(45 CFR 46 101 (b)(4))
 

The scope of this exemption will be expanded to allow:

  • Prospective data review
  • Maintenance of identifiers, if all study data is protected health information (PHI)
  • Research that is conducted by, or on behalf of, a Federal department/agency or using government-generated or government-collected information obtained for non-research activities

Determination is required; however, if PHI is used then a Privacy Board review (HIPAA) is conducted with the Determination.

 
 5  

Research and demonstration projects that are conducted or supported by a Federal department or agency, or otherwise subject to the approval of department or agency heads (or the approval of the heads of bureaus or other subordinate agencies that have been delegated authority to conduct the research and demonstration projects), and that are designed to study, evaluate, improve, or otherwise examine public benefit or service programs, including procedures for obtaining benefits or services under those programs, possible changes in or alternatives to those programs or procedures, or possible changes in methods or levels of payment for benefits or services under those programs. Such projects include, but are not limited to, internal studies by Federal employees, and studies under contracts or consulting arrangements, cooperative agreements, or grants. Exempt projects also include waivers of otherwise mandatory requirements using authorities such as sections 1115 and 1115A of the Social Security Act, as amended.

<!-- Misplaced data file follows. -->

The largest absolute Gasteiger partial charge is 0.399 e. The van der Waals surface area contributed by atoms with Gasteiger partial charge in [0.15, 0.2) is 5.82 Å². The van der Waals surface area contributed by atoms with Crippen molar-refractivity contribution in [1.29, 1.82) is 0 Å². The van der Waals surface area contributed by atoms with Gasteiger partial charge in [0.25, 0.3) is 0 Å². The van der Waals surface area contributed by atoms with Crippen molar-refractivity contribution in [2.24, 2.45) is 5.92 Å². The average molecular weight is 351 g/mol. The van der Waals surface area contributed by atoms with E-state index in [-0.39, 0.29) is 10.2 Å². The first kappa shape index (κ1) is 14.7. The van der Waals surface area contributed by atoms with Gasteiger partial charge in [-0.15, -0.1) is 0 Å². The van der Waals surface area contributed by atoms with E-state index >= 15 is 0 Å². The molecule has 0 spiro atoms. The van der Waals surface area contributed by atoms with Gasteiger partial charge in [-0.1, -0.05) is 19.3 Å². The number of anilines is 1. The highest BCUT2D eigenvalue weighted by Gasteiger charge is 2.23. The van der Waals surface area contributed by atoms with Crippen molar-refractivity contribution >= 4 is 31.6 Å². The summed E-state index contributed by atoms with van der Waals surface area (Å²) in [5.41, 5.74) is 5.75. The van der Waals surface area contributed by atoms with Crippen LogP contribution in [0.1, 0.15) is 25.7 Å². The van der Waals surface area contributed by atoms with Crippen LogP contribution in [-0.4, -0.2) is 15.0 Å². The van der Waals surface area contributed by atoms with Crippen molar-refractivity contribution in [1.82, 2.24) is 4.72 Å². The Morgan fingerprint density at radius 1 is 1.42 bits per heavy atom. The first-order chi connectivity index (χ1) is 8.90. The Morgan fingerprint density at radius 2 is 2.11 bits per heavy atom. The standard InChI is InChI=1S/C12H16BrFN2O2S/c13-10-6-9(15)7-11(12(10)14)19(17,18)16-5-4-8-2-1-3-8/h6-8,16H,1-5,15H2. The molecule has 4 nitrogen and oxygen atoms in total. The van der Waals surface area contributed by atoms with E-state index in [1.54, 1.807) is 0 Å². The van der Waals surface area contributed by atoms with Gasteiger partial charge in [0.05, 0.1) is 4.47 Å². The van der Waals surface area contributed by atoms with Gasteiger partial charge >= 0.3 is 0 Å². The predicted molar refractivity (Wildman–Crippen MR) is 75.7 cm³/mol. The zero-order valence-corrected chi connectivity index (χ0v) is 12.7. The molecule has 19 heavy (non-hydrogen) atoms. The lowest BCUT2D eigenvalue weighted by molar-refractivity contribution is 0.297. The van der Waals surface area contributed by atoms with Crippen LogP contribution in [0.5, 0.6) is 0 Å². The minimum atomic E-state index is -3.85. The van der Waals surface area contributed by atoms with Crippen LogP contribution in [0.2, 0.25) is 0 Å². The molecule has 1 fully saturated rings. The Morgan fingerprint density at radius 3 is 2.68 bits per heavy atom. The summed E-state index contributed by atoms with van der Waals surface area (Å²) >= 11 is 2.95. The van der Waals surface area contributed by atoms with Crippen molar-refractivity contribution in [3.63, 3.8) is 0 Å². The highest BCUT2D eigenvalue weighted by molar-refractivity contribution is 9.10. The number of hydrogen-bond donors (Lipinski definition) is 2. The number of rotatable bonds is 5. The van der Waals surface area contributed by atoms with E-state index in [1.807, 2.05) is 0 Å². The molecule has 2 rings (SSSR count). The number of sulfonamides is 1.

(45 CFR 46 101 (b)(5))

 

A program must deliver a public benefit (e.g., financial or medical benefits as provided under the Social Security Act) or service (e.g., social, supportive, or nutrition services as provided under the Older Americans Act).

The research or demonstration project must be conducted pursuant to specific statutory authority.

There must be no statutory requirement that the project be reviewed by an IRB.

Rarely applicable to research at OSU.

 6  

Taste and food quality evaluation and consumer acceptance studies, if:

a) wholesome foods without additives are consumed, OR

b) a food is consumed that contains a food ingredient at or below the level and for a use found to be safe, or agricultural chemical or environmental contaminant at or below the level found to be safe, by the Food and Drug Administration or approved by the Environmental Protection Agency or the Food Safety and Inspection Service of the U.S. Department of Agriculture.

(45 CFR 46 101 (b)(6))

 

The food must be wholesome with no additives, OR

The consumed food ingredients must meet federal agency safety standards for amount and type.

Research under this category must be evaluating taste, food quality, or consumer acceptance. Other types of research involving food will be reviewed by the expedited or full board procedure.


What process is followed for an exempt review?

If your research meets criteria that qualify for an exempt review, you must submit an application for exemption. To apply for an exempt review, the Principal Investigator must submit a complete application to the Research Compliance Office through the eProtocol system. This includes all supporting documentation such as:

  • Protocol
  • Exempt Research Information Sheet (consent form)
  • Surveys or interview questions
  • Test forms
  • Subject screening forms
  • Recruitment materials (posters, phone scripts, etc.)